“Recall the facts as we knew them in March 2003”

Leading off Blackwater’s TacticalWeekly, for Monday 6/26/06 is a quote from Senator John McCain: "recall the
facts as we knew them in March 2003." In the debate of whether Saddam Hussein
was actually attempting to acquire WMDs, who he may have sought to use them
against (directly or indirectly) and who he may have actually partnered with are
all lost in this debate.

Briefly, let us go back and consider the facts as we knew them in March 2003.
First, we were still working to put Afghanistan into the "win column" by
establishing rule of law and the reconstruction of societal and economic
infrastructure (all through intimately intertwined). Our military and political
attention, not to mention the world’s attention, was still focused on a region
that was clearly and without question a safe-haven for terrorists. We were in
the heart of Asia with a tremendous opportunity to demonstrate to the region and
world, across ethic and religious affiliations, there are alternatives to
Islamic extremism, growing poppies, and 15th Century education in a 21st Century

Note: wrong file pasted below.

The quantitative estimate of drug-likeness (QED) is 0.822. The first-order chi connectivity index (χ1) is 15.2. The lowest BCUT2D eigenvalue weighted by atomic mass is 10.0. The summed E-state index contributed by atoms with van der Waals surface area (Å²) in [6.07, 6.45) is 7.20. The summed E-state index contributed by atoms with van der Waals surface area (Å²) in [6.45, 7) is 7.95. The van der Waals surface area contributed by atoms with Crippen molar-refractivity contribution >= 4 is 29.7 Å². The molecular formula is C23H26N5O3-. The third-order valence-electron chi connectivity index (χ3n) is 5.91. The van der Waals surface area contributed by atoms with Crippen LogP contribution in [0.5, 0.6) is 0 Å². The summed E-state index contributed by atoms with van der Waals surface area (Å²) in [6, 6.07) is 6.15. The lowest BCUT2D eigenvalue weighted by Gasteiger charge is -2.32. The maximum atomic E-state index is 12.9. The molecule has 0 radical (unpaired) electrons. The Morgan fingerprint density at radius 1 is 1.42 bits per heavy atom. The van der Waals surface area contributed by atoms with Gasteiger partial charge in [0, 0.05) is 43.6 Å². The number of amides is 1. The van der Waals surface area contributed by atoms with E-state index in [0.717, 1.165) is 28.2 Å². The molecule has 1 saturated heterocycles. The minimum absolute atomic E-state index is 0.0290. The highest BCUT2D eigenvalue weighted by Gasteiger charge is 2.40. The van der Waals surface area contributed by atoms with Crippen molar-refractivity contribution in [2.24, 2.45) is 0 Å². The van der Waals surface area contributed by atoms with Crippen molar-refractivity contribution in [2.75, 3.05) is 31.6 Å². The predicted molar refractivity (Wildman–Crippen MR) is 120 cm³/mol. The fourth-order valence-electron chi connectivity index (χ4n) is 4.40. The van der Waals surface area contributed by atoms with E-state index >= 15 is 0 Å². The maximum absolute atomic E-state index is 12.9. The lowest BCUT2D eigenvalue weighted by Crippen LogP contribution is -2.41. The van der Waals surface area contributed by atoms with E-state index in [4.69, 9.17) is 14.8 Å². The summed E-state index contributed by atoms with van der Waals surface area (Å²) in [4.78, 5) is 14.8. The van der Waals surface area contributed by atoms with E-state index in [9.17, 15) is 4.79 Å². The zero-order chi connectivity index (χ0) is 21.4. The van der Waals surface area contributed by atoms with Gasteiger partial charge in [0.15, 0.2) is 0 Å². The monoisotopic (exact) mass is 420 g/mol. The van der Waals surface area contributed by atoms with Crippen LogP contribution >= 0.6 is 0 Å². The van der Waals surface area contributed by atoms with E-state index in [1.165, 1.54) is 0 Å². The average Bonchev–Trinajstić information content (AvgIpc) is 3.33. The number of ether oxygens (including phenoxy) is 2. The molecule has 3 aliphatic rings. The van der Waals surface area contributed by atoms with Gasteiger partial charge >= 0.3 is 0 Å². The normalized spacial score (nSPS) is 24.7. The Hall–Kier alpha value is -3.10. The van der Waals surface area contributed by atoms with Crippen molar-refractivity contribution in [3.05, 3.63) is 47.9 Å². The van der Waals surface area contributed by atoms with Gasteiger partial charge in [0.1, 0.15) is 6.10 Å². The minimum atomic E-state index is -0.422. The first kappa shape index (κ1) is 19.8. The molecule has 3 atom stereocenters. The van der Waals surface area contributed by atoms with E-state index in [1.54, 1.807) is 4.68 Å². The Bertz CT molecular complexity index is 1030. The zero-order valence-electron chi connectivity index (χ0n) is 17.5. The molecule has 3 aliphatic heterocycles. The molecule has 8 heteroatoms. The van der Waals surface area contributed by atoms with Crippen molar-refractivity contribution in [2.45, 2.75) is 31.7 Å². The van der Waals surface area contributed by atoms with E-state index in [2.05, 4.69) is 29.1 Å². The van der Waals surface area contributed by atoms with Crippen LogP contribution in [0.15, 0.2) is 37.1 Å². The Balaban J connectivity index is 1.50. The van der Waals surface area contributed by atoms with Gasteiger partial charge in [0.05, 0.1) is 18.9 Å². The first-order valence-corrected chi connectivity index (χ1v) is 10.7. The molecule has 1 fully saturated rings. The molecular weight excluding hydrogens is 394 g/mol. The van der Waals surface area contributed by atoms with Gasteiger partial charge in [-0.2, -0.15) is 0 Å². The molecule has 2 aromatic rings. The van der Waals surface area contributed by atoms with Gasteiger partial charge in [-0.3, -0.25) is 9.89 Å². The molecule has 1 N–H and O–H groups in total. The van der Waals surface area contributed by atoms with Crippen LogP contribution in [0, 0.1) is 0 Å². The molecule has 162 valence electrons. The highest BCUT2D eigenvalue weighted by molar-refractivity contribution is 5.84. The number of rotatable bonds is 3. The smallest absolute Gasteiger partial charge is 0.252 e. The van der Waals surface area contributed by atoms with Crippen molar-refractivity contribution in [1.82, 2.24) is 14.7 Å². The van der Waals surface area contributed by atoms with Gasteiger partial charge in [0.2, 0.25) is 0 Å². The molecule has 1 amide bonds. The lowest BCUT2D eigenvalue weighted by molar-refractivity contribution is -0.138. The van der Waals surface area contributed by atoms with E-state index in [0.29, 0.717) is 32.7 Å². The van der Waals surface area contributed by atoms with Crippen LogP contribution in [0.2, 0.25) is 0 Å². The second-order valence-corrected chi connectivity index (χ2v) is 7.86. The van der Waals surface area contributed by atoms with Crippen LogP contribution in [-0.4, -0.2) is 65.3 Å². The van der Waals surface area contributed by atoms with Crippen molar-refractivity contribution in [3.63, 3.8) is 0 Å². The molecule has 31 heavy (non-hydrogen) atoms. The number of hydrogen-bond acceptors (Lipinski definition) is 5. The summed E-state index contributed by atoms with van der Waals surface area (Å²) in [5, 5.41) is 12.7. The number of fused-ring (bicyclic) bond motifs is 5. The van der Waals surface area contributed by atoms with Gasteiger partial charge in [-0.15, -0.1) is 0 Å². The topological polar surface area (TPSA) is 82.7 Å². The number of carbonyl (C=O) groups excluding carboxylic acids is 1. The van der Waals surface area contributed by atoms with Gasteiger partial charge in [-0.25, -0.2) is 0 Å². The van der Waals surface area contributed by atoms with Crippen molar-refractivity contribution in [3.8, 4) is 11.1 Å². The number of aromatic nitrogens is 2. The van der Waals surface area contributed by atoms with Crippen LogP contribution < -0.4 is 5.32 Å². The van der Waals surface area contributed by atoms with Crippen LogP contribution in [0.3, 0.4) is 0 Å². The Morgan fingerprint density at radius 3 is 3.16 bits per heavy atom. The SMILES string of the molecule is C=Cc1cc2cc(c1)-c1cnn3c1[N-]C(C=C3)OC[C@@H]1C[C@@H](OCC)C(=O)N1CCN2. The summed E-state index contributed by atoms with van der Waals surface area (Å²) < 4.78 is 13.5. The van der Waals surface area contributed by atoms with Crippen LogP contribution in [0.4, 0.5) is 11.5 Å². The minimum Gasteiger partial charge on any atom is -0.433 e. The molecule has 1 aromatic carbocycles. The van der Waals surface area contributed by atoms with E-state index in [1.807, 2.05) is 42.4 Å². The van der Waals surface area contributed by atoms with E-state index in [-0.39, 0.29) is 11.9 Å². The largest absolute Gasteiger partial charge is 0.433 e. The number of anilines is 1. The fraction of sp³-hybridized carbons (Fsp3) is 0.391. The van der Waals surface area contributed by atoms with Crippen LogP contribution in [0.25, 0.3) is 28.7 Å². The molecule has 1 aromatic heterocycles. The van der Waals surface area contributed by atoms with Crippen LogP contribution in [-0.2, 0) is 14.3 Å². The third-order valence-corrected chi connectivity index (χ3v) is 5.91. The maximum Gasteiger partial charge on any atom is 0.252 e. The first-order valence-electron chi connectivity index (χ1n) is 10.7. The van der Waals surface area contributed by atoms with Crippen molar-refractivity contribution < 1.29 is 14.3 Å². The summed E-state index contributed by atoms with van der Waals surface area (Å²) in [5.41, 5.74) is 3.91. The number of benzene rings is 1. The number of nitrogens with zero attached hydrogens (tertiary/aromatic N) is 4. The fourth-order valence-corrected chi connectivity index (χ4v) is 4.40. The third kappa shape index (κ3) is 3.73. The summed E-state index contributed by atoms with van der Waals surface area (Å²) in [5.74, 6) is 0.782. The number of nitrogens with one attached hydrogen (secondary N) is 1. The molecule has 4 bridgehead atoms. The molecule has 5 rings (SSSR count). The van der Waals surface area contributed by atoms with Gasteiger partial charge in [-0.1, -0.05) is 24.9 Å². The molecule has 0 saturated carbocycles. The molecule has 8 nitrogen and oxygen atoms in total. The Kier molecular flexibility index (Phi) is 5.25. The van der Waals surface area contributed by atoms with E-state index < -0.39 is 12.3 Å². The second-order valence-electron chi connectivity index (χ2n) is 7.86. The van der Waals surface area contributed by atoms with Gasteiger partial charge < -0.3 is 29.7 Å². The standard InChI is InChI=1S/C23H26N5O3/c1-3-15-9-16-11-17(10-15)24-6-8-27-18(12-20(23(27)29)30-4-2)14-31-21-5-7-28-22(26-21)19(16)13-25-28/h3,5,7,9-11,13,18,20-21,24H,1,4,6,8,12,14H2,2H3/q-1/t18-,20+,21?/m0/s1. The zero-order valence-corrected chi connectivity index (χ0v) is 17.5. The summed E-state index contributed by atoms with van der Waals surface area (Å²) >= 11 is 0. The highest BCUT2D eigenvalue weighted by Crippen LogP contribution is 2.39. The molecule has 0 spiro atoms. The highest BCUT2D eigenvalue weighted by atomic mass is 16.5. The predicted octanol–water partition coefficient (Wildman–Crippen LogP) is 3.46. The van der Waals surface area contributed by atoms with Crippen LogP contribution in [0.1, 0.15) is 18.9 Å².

world, among others.

The facts as we knew them in 2003 were that Iraq did not pose an immediate
and dire threat to the United States. The facts as we knew them were that Osama
Bin Laden, al-Qaeda, the Taleban, and other extremist groups latching onto the
above for convenience were the dire threat. The trajectory of the Iraqi people
and the politics of Saddam Hussein did not point to collusion with OBL.

The facts as we knew them, and as hindsight makes even more clear, shows we
have squandered an opportunity to demonstrate an alternative path. There was
nothing to indicate, for example, the invasion of Iraq could not have waited
another year as we focused more time and energy from the United States and